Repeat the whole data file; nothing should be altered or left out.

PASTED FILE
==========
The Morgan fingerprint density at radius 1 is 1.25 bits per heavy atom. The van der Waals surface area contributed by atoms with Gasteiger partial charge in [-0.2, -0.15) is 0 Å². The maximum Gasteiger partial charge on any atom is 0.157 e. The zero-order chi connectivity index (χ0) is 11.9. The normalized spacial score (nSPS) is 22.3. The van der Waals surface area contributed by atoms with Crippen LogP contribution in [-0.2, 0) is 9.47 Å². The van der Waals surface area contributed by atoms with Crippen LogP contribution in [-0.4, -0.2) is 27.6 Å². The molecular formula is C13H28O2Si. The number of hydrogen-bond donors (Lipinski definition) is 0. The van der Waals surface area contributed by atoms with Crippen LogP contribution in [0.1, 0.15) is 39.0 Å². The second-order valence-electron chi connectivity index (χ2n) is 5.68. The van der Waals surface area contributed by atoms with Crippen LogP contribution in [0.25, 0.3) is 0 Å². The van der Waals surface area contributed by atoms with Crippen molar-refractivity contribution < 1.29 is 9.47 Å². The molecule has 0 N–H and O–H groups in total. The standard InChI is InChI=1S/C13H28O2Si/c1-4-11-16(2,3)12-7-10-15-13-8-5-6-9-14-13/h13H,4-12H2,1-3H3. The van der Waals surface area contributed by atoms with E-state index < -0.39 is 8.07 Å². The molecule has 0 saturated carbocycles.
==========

The Morgan fingerprint density at radius 1 is 1.25 bits per heavy atom. The van der Waals surface area contributed by atoms with Gasteiger partial charge in [-0.2, -0.15) is 0 Å². The maximum Gasteiger partial charge on any atom is 0.157 e. The zero-order chi connectivity index (χ0) is 11.9. The normalized spacial score (nSPS) is 22.3. The van der Waals surface area contributed by atoms with Crippen LogP contribution in [-0.2, 0) is 9.47 Å². The van der Waals surface area contributed by atoms with Crippen LogP contribution in [-0.4, -0.2) is 27.6 Å². The molecular formula is C13H28O2Si. The number of hydrogen-bond donors (Lipinski definition) is 0. The van der Waals surface area contributed by atoms with Crippen LogP contribution in [0.1, 0.15) is 39.0 Å². The second-order valence-electron chi connectivity index (χ2n) is 5.68. The van der Waals surface area contributed by atoms with Crippen LogP contribution in [0.25, 0.3) is 0 Å². The van der Waals surface area contributed by atoms with Crippen molar-refractivity contribution < 1.29 is 9.47 Å². The molecule has 0 N–H and O–H groups in total. The standard InChI is InChI=1S/C13H28O2Si/c1-4-11-16(2,3)12-7-10-15-13-8-5-6-9-14-13/h13H,4-12H2,1-3H3. The van der Waals surface area contributed by atoms with E-state index < -0.39 is 8.07 Å². The molecule has 0 saturated carbocycles.